6 DIFFERENT METHODS OF BORING USED FOR SOIL EXPLORATION

Where direct methods fail, boring methods are used for more in-depth exploration. These provide both disturbed and undisturbed samples depending on the method of boring. When selecting a boring method for a particular job, the following should be considered:

  • The material to be faced and the relative efficiency of various boring methods in such materials
  • Available facility and accuracy with which changes in soil and groundwater conditions can be determined
  • Possible material error for sampling

There are different types of boring methods:

  1. displacement boring
  2. wash boring
  3. auger boring
  4. rotary drilling
  5. percussion drilling
  6. continuous sampling

1. displacement boring

It is a combined method of sampling and boring operation. The closed bottom sampler, slit cup or piston type is inserted into the ground to the desired depth. The sampler is then separated from the soil beneath it by rotating the piston and finally the piston is released or withdrawn. The sampler is then pushed down again and the sample is taken. After the sampler is withdrawn and the sample is removed from the sampler, the sampler is placed in the closed position and used again for another depth.

Properties

  • Simple and economical method without excessive caving. Therefore not suitable for loose sand.
  • Major changes in soil character can be traced through penetration resistance.
  • These are 25mm to 75mm holes.
  • This requires fairly continuous sampling in hard and dense soil, either to avoid damage to the sample or to avoid an objectionably heavy construction pit.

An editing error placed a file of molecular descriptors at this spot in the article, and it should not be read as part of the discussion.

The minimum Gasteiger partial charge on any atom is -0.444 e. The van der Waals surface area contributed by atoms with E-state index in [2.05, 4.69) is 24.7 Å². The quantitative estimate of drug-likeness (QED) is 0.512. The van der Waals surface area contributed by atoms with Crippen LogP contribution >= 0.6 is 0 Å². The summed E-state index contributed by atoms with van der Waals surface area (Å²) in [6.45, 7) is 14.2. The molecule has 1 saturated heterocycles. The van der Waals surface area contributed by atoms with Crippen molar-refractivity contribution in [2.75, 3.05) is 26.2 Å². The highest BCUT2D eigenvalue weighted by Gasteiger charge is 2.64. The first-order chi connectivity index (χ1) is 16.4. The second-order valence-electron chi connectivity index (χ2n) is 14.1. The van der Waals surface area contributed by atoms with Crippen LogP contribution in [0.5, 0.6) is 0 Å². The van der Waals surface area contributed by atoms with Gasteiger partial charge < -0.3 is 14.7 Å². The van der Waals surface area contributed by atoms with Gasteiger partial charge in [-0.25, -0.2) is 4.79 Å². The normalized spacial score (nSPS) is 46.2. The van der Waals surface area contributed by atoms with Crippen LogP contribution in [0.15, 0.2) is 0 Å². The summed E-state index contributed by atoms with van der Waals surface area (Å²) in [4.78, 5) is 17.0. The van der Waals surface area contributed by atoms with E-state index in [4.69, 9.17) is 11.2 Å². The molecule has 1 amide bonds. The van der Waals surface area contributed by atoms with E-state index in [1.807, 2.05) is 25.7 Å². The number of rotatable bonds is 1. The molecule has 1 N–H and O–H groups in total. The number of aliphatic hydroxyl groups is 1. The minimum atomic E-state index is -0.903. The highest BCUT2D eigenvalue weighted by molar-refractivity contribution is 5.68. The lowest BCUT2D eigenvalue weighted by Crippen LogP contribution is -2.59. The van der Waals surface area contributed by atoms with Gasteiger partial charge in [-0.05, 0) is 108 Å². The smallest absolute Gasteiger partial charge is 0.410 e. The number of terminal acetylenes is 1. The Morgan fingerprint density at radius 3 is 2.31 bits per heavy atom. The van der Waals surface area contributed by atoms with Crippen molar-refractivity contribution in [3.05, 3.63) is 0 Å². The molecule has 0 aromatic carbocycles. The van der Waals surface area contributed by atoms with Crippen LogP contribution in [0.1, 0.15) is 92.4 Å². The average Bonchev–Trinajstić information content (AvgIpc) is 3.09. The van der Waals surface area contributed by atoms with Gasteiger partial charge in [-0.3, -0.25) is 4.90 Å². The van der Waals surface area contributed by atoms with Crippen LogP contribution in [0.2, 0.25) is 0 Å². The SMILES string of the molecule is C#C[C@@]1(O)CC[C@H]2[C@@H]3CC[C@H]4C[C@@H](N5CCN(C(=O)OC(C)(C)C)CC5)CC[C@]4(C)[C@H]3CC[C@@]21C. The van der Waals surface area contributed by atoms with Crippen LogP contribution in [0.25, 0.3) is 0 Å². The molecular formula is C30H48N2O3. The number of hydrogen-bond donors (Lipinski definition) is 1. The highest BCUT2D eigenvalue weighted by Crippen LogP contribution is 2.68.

2. wash boring

This is a popular method due to the limited equipment used. Its advantage is the cheap and easy-to-use portable handling and drilling equipment. Here an open hole is first made on the ground so that soil sampling or rock drilling operation can be done at the bottom of the hole. The hole is advanced by cutting and rotating the action of the light bit. Water forced under pressure through rods driven inside the hole and harvested by jets of water.

In India “Dheki” operation is used, i.e., a pipe of diameter 5 cm is placed vertically and filled with water using a horizontal lever arrangement and by the process of application of suction and pressure, the clay solution Comes out of the tube and goes down the pipe. , This can be done to a depth of 8m-10m (excluding the depth of the hole already made).

Seeing the change in the color of the soil, there is a change in the character of the soil, it can be recognized by any experienced person. It gives completely poor sampling and is not suitable for very soft soils, fine to medium grain cohesive soils and cemented soils.

wash boring
wash boring

3. auger boring

Augers
Augers

This method is fast and economical, using simple, lightweight, flexible and inexpensive equipment for even the smallest of holes. It is very suitable for soft to hard adhesive soils and can also be used to determine ground water level. This degrades the removed soil but is better than wash boring, percussion or rotary drilling.

This method of boring is not suitable for very hard or compacted soils, very soft soils, then the hole may flow. This method is also not suitable for completely saturated non-contact soils.

4. rotary drilling